truvape air | Decision 2701749

OPPOSITION No B 2 701 749

Gilead Sciences, Inc., 333 Lakeside Drive, Foster City, California 94404, United States of America (opponent), represented by Jeffrey Parker and Company, The Grange, Hinderclay, Suffolk  IP22 1HX, United Kingdom (professional representative)

a g a i n s t

Sky Throne Ltd, 1 Otterwood Square, Wigan  WN5 0L, United Kingdom (applicant), represented by Łukasz Korga, ul. Wita Stwosza 2 segm. D, 40-036 Katowice, Poland (professional representative).

On 20/03/2017, the Opposition Division takes the following


1.        Opposition No B 2 701 749 is upheld for all the contested goods, namely 

Class 5:        Tobacco-free cigarettes for medical purposes.

2.        European Union trade mark application No 14 759 922 is rejected for all the contested goods. It may proceed for the remaining goods.

3.        The applicant bears the costs, fixed at EUR 620.


The opponent filed an opposition against some of the goods of European Union trade mark application No 14 759 922, namely against all the goods in Class 5. The opposition is based on European Union trade mark registration No 3 965 861. The opponent invoked Article 8(1)(b) and 8(5) EUTMR.


A likelihood of confusion exists if there is a risk that the public might believe that the goods or services in question, under the assumption that they bear the marks in question, come from the same undertaking or, as the case may be, from economically linked undertakings. Whether a likelihood of confusion exists depends on the appreciation in a global assessment of several factors, which are interdependent. These factors include the similarity of the signs, the similarity of the goods and services, the distinctiveness of the earlier mark, the distinctive and dominant elements of the conflicting signs and the relevant public.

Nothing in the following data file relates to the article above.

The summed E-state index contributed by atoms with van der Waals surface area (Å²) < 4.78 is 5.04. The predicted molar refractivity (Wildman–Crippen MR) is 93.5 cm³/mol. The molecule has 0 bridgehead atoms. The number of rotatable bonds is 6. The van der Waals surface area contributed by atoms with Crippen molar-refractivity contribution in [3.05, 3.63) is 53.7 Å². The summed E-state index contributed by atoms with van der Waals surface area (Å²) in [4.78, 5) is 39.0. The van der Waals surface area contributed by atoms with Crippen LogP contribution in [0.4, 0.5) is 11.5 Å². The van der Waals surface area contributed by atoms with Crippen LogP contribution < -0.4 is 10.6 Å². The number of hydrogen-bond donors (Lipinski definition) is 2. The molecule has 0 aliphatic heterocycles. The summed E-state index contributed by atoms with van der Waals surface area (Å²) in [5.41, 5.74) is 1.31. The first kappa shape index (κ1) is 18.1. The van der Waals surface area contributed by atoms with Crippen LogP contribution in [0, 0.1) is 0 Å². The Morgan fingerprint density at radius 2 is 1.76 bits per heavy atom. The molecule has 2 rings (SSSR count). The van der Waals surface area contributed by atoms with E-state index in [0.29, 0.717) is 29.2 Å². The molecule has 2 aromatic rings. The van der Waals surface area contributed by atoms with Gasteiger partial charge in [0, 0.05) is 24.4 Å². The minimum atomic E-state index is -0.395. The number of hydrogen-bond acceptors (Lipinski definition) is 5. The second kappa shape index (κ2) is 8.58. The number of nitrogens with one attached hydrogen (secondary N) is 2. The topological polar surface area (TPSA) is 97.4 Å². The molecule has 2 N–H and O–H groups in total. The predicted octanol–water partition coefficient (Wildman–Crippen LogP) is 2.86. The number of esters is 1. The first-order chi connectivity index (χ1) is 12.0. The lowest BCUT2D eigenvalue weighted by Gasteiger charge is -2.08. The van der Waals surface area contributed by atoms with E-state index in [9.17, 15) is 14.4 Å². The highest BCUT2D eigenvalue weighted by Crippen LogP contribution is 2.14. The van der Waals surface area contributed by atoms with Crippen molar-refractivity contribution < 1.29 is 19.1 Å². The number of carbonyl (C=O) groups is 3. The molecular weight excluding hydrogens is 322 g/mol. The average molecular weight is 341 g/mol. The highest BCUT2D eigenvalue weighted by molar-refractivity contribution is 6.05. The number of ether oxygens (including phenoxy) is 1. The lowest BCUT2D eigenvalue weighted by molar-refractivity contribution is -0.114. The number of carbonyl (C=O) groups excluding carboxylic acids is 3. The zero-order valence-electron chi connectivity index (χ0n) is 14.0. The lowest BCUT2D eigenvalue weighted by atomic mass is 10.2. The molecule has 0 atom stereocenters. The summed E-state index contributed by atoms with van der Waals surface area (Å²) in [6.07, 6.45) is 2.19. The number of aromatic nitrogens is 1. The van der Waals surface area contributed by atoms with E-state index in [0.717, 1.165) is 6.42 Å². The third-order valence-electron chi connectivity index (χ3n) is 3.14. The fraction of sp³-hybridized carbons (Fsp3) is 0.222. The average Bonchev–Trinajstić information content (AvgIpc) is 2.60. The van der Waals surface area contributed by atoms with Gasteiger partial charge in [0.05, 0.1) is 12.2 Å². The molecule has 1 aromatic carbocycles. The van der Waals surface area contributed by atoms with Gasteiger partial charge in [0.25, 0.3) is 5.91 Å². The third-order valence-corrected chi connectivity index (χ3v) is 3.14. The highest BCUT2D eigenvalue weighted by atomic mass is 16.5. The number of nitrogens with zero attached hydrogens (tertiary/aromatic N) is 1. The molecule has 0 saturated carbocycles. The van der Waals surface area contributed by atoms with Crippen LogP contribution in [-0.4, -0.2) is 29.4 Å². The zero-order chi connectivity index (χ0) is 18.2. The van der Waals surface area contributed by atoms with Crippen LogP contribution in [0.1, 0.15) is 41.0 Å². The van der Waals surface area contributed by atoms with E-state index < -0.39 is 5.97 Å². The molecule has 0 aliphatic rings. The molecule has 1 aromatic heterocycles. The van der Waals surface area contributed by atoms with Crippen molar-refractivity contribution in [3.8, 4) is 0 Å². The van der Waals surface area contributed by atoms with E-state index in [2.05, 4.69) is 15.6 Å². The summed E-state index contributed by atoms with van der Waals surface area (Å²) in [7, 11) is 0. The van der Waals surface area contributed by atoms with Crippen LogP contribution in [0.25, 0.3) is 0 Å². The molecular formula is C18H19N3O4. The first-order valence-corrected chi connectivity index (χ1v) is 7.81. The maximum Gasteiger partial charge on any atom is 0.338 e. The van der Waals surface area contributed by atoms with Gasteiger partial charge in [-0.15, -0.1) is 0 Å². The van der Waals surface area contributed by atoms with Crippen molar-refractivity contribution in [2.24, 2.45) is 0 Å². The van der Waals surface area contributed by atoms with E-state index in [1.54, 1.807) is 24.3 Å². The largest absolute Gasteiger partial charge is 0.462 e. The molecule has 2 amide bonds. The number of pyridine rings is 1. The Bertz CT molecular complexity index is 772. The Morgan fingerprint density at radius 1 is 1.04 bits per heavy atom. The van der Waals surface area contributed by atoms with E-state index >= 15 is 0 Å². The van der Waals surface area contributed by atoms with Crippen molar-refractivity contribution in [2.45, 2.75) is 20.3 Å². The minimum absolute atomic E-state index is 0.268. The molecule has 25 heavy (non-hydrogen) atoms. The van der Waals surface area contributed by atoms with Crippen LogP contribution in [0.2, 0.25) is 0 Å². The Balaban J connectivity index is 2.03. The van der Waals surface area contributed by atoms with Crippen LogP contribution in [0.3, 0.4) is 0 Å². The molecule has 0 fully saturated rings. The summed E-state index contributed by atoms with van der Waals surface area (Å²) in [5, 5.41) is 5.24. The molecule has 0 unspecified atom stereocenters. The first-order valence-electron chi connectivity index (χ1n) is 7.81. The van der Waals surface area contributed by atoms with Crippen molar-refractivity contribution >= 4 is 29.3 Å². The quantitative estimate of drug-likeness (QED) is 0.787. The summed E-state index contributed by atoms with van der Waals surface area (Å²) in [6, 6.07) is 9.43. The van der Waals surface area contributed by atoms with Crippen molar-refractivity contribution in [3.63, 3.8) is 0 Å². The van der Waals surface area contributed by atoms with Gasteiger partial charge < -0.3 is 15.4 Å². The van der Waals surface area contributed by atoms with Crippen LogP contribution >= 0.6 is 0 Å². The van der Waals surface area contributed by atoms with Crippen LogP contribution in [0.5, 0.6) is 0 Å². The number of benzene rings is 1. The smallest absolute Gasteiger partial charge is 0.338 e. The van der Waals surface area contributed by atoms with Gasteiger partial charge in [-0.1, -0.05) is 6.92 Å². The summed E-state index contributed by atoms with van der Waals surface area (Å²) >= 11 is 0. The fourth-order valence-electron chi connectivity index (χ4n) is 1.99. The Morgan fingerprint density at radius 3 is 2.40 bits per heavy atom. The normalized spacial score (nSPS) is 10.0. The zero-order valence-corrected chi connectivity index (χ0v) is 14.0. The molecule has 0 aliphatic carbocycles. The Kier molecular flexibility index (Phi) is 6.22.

1. The goods and services

The goods and services on which the opposition is based are the following:

Class 5:        Pharmaceutical preparations and substances.

Class 16:        Printed matter; manuals; user guides; publications; flyers; brochures; stationery; reports; educational and information materials in the field of pharmaceuticals.

Class 44:        Information and advisory services relating to pharmaceuticals, including such services provided on-line from a computer network or the Internet.

The contested goods are the following:

Class 5:        Tobacco-free cigarettes for medical purposes.

The relevant factors relating to the comparison of the goods or services include, inter alia, the nature and purpose of the goods or services, the distribution channels, the sales outlets, the producers, the method of use and whether they are in competition with each other or complementary to each other.

Contested goods in Class 5

The contested tobacco-free cigarettes for medical purposes and the opponent’s pharmaceutical preparations and substances in Class 5 are both used for treating, preventing or alleviating symptoms or disorders in the human body. They coincide in purpose of use, relevant consumers and distribution channels. Moreover, they are produced by the same type of undertakings. Consequently, they are similar.

  1. Relevant public — degree of attention

The average consumer of the category of products concerned is deemed to be reasonably well informed and reasonably observant and circumspect. It should also be borne in mind that the average consumer’s degree of attention is likely to vary according to the category of goods or services in question.

In the present case, the goods found to be similar are directed at the public at large. The degree of attention will be higher than average because the goods affect the consumer’s state of health.

  1. The signs



Earlier trade mark

Contested sign

The relevant territory is the European Union.